When it comes to his physical appearance, there isn’t much said. Robbe-Grillet makes more note about the emotion on his face than what shaped eyes and nose this man has. Speaking of emotions, this killer is slightly scared of being caught. He’s tense and doesn’t want anyone to find him near the body. He wants someone to find this body, he did this sacrifice in a religious building after all, but he can’t be caught; thus adding to the idea he’s either a powerful person or at least a well known person.
So far, all I’ve done is scream that the man who committed the sacrifice is rich and powerful and that the incident also took place in a church. I’m not necessarily mad at myself for doing such, but I can hear someone yelling in the distance that I haven’t proved that this murder was indeed a human sacrifice. For that, I turn back to the descriptions of the setting.
According to Robbe-Grillet, the woman who has been murdered lays on a bed of velvet. I imagine that she’s on some velvet carpet, but there are also cushions or pillows around her upper body as well. And deep within this comfortable looking, opulent room, there lies an iron chain that keeps this poor woman in the room. She doesn’t want to be this sacrifice, but she sadly is.
The items in this room seem very deliberate. That chain has been hammered into the wall. Velvet carpet is not something that most places have. That’s not a feature you see when you walk into a new friend’s home. Not every object in the room is pointed out so there is no telling exactly what may be used in the ritual, but everything pointed out does feel very deliberate. This wasn’t something that was a spur of the moment incident, this was planned.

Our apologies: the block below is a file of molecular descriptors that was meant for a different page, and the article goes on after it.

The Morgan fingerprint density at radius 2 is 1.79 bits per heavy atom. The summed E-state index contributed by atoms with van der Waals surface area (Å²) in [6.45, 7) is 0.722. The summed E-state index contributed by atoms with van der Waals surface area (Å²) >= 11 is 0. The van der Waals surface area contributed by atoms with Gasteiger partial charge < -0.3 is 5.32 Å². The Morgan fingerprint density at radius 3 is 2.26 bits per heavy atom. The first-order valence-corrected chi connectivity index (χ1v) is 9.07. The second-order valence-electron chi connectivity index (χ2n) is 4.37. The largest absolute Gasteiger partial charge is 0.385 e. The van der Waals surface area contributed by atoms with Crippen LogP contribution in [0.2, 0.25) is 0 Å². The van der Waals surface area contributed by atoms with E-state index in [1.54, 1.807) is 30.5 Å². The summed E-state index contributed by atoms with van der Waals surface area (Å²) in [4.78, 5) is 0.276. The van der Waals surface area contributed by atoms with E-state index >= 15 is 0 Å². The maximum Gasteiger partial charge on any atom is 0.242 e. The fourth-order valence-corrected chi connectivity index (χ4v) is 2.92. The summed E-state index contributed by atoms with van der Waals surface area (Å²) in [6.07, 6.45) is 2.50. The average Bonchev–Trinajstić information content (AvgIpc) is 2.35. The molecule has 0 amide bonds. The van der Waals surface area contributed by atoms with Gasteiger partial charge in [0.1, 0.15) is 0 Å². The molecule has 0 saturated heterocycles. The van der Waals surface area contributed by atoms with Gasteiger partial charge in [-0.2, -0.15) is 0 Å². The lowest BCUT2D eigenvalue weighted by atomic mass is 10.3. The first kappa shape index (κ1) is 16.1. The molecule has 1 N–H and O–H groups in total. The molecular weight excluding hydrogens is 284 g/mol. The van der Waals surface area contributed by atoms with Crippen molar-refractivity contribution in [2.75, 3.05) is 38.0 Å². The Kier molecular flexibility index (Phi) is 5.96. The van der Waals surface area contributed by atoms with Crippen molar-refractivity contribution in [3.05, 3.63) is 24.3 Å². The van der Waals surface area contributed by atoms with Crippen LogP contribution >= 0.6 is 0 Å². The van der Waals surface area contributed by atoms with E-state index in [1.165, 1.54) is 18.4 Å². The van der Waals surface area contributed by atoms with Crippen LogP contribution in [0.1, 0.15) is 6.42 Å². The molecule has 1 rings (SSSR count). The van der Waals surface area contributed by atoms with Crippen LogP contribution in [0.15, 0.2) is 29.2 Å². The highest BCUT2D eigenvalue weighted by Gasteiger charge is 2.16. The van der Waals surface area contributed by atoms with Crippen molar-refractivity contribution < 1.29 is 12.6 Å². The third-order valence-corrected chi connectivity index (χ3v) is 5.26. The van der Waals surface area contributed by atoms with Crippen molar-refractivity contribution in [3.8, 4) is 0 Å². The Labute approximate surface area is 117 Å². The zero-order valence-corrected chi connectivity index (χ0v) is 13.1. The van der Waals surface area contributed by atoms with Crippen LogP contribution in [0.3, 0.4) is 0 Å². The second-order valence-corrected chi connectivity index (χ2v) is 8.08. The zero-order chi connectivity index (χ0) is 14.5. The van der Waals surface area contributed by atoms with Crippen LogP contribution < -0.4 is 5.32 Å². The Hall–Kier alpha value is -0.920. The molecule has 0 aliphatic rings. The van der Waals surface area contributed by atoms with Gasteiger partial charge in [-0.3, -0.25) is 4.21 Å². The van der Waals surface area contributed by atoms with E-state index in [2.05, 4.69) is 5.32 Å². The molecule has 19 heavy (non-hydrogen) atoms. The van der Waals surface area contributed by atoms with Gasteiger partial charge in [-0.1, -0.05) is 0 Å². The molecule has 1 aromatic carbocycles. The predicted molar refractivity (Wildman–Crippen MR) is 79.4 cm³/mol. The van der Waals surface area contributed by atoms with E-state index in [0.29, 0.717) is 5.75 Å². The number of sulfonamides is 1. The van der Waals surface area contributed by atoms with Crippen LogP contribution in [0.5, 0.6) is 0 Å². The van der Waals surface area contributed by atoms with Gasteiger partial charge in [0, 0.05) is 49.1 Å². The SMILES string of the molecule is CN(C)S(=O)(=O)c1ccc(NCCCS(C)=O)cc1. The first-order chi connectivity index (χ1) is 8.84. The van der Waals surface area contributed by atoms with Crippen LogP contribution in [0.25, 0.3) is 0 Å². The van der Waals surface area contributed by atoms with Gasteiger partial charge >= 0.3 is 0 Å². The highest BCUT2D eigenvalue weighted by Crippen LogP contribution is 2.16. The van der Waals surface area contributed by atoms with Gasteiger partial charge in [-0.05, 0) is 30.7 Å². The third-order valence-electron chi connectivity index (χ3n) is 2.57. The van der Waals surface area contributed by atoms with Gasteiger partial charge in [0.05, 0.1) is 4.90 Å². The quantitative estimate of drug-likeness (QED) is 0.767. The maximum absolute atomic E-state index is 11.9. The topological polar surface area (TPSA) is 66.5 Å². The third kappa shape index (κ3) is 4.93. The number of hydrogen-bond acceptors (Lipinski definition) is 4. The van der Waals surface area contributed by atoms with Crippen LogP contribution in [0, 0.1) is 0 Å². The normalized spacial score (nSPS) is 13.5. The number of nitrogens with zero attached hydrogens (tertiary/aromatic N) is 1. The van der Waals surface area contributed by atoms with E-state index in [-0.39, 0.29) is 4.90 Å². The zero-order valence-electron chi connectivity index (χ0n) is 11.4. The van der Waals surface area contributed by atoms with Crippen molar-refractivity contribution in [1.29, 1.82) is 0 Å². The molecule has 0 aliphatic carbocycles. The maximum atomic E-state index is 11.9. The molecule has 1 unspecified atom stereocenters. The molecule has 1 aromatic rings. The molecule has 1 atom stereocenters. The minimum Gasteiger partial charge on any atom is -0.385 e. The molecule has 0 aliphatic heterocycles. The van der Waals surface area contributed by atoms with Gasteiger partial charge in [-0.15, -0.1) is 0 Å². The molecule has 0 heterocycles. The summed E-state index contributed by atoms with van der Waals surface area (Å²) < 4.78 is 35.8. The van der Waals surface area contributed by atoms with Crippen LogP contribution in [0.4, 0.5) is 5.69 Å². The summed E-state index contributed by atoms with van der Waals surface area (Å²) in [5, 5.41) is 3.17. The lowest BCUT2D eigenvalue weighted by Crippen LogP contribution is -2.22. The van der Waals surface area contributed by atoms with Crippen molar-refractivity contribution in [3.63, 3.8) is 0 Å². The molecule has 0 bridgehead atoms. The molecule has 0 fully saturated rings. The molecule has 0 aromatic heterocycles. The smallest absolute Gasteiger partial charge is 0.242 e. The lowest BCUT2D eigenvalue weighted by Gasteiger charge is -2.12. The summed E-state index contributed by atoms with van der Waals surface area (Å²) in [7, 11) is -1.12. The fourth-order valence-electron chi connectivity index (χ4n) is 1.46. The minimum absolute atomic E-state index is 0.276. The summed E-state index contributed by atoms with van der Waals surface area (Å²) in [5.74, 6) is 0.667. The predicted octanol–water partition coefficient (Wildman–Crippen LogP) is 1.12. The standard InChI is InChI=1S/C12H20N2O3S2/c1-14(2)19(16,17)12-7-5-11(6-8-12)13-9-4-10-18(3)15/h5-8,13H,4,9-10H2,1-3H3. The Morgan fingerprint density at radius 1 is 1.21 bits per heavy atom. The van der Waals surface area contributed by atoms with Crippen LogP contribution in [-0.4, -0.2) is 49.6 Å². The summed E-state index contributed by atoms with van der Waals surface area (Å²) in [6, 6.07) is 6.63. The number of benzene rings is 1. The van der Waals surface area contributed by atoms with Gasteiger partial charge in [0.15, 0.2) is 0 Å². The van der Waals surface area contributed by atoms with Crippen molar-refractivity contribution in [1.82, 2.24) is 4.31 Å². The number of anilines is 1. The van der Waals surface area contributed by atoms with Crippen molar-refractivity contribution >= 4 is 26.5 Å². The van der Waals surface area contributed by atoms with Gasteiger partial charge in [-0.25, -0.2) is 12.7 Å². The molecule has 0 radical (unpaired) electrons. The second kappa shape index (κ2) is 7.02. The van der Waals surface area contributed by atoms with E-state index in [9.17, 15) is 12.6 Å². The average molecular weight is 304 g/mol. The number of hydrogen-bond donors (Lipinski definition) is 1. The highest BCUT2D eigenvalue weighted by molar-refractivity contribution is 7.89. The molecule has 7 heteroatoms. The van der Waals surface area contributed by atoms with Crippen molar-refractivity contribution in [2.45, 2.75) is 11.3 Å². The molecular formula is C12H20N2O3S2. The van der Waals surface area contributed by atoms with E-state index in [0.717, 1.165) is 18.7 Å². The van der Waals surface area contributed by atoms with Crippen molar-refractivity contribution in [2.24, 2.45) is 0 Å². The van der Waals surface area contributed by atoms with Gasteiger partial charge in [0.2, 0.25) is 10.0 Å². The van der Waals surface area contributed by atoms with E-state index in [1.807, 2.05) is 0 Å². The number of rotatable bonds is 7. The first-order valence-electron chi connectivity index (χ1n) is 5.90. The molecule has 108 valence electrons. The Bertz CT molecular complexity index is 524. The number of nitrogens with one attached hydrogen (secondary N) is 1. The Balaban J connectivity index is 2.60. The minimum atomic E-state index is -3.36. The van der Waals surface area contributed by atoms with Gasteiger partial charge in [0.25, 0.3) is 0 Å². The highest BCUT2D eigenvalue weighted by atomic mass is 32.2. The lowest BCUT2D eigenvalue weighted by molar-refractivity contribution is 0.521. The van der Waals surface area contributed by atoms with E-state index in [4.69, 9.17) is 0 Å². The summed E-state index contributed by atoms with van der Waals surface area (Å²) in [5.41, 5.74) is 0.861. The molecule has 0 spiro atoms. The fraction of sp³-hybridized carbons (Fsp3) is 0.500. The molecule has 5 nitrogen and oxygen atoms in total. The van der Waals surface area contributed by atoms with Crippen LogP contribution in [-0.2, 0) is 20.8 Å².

So what happens when all my points come together? We have a planned killing by a powerful man that occurred in a place of worship. To me, something more is going on here. Everything feels too deliberate. That chain was just chilling there before this man decided to kill this woman; that chain was waiting for the next victim.
This killing was something more than just a murder. The way the victim was laid out was too deliberate. The way this woman was murdered too deliberate as well. The stab wounds don’t mar the woman’s features, and she’s laid out too perfectly.
The fact that this incident takes place in a church is what really hones the human sacrifice in for me. This isn’t a church that practices Christianity or Lutheranism. This isn’t a synagogue nor is it mosque. Nay, nay I say. This was the victim of human sacrifice in a church that practices human sacrifices. This powerful was the leader of this said church. There is no changing my mind in this matter. "The Secret Room" is about more than just a murder; this is the story of a human sacrifice.
Now that I’ve screamed at you sufficiently today, I’ll see you next week with an actual review of a book that has no mentions of human sacrifice. See ya next week!